Did you ever think about how much time is spent on computers and the internet? It is estimated that the average adult will spend over five hours per day online or with digital media according to This is a significant amount; taking into consideration the internet has not always been this easily accessible. The world that we live in is slowly or quickly however you look at it: becoming technology based and it is shifting the way we live. With each day more and more people use social media, shop online, run businesses, take online classes, play games, the list is endless. The internet serves billions of people daily and it doesn’t stop there. Without technology and the internet, there would be no electronic health record. Therefore, is it important for hospitals and other institutions to adopt the electronic health record (EHR) system? Whichever happens, there are many debates about EHR’s and their purpose, and this paper is going to explain both the benefits and disadvantages of the EHR. Global users of the internet can then decide whether the EHR is beneficial or detrimental to our ever changing healthcare system and technology based living. To begin, there are numerous advantages throughout the EHR system. Considering this, enhancing patient safety is priority in the healthcare industry. Reminders, alerts, and pop-ups are just a few of the safety features an EHR can provide. These items can prevent medication errors, by alerting a nurse or physician of a blood sugar that is out of range, or a medication with too high of a potency, such as a wrong dosage amount. Reminders can be as simple as an immunization reminder to get a flu shot. Another example could be a drug interaction between NSAIDS Pros And Cons of EHR systems Essay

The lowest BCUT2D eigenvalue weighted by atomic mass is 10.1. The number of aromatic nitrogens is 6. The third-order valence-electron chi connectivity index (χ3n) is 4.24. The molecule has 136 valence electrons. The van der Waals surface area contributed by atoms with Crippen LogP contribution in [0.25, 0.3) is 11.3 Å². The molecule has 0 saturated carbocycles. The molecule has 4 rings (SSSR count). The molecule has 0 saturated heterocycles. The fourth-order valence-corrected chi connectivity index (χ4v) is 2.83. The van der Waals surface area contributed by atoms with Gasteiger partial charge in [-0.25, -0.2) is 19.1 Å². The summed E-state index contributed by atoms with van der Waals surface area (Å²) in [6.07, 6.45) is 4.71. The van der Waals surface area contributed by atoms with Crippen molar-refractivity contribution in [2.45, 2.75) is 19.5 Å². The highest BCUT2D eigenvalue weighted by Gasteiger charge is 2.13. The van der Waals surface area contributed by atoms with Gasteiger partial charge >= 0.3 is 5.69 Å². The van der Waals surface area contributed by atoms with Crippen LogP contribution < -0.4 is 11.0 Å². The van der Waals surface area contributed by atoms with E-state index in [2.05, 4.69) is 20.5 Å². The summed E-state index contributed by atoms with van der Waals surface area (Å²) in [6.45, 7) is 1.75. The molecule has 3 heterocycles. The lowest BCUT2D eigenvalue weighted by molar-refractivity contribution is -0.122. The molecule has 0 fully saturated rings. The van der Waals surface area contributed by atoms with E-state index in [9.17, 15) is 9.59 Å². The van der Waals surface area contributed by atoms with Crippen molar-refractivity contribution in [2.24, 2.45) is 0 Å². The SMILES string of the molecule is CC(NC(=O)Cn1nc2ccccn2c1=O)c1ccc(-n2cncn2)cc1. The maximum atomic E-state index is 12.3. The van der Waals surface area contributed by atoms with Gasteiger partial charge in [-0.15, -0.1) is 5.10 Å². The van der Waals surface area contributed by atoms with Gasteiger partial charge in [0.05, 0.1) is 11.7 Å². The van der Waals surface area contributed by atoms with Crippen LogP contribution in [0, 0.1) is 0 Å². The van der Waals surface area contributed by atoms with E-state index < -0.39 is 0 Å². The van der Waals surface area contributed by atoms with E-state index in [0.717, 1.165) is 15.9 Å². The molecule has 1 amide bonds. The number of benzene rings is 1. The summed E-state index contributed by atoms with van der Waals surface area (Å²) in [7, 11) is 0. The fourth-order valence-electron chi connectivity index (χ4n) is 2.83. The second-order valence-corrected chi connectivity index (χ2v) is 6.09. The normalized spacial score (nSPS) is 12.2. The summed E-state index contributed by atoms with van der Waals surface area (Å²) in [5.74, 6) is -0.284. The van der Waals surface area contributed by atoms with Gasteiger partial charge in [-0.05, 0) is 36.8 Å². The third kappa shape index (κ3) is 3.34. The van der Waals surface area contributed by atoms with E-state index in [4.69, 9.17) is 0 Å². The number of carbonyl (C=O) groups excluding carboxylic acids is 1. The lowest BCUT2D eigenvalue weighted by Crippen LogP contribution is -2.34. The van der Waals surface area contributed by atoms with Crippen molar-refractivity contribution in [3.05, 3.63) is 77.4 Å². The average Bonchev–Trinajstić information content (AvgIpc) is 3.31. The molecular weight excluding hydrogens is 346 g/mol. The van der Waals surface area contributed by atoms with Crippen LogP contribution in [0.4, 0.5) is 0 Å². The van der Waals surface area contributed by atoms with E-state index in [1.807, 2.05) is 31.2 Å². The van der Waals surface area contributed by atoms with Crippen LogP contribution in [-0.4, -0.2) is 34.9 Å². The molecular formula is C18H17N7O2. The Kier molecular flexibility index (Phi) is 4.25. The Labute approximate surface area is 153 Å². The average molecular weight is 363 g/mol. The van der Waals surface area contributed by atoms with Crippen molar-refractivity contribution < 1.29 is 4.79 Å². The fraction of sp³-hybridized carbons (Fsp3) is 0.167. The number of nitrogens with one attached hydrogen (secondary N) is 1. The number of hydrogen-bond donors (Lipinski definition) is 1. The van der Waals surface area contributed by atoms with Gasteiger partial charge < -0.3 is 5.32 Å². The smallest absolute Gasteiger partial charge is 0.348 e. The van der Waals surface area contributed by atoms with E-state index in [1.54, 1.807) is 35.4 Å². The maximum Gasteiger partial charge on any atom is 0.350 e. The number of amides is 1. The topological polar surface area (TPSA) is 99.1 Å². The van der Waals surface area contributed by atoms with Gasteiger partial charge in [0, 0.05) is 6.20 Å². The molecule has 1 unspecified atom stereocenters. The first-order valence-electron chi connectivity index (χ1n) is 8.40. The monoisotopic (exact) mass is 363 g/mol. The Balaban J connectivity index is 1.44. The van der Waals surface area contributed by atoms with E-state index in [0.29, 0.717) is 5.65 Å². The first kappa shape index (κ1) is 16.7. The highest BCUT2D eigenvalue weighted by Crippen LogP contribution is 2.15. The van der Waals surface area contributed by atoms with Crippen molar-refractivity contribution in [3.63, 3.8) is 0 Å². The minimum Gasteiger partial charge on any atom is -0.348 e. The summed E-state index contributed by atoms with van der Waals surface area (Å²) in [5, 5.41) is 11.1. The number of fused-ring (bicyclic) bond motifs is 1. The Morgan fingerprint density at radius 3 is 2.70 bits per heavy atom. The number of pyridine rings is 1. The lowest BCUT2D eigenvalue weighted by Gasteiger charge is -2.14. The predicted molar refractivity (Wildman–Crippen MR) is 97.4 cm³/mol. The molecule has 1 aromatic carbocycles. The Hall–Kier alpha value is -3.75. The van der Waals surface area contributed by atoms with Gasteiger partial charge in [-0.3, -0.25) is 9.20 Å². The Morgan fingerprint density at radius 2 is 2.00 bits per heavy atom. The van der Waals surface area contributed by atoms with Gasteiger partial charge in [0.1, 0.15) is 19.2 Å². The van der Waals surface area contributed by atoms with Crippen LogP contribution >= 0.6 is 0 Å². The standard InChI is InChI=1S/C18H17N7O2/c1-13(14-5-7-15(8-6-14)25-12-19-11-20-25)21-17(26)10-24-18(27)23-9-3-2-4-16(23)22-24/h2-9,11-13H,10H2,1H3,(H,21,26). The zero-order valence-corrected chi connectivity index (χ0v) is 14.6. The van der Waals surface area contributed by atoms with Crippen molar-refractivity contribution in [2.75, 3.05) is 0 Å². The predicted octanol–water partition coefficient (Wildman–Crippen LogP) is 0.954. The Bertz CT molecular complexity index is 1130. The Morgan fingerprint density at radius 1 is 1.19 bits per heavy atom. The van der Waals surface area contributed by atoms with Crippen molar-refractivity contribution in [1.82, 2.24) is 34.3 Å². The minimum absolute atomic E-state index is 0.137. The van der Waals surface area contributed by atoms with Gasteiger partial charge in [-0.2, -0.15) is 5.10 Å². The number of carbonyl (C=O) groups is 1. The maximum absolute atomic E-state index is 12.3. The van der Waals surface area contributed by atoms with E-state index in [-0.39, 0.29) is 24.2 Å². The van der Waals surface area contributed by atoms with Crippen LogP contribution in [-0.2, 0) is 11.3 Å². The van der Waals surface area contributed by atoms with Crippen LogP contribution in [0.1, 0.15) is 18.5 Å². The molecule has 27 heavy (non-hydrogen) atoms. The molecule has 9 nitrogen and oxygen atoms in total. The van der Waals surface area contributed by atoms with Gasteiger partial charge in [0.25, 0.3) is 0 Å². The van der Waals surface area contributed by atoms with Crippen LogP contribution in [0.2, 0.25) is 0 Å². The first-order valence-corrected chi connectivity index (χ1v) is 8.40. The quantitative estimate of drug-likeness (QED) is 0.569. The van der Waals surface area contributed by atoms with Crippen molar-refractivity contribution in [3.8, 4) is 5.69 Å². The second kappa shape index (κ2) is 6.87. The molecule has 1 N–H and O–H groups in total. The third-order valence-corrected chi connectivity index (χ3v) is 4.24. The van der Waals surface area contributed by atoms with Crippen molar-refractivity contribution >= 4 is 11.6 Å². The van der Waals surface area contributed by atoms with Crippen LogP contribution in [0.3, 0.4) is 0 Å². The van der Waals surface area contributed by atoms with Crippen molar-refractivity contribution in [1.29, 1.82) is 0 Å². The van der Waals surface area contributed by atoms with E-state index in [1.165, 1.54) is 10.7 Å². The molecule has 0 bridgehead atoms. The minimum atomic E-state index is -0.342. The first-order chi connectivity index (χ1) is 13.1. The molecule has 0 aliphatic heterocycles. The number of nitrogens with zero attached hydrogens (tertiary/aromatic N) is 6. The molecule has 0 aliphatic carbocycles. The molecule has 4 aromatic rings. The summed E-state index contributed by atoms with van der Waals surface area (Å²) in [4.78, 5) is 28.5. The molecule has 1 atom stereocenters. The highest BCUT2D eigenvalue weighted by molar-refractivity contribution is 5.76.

Electronic medical records (EMRs) are becoming the new normal in medical clinics and hospitals across the United States. Medical practitioners are utilizing this form of patient data recording system that is replacing the traditional paper trail of patient records. The aim is to make patient records available in one system that follows the patient to each medical practice setting so that data does not have to be continually re-entered from one entity to the next. This new system enables doctors, nurses, and medical administrators to access and update patient data as needed which provides timely and accurate information.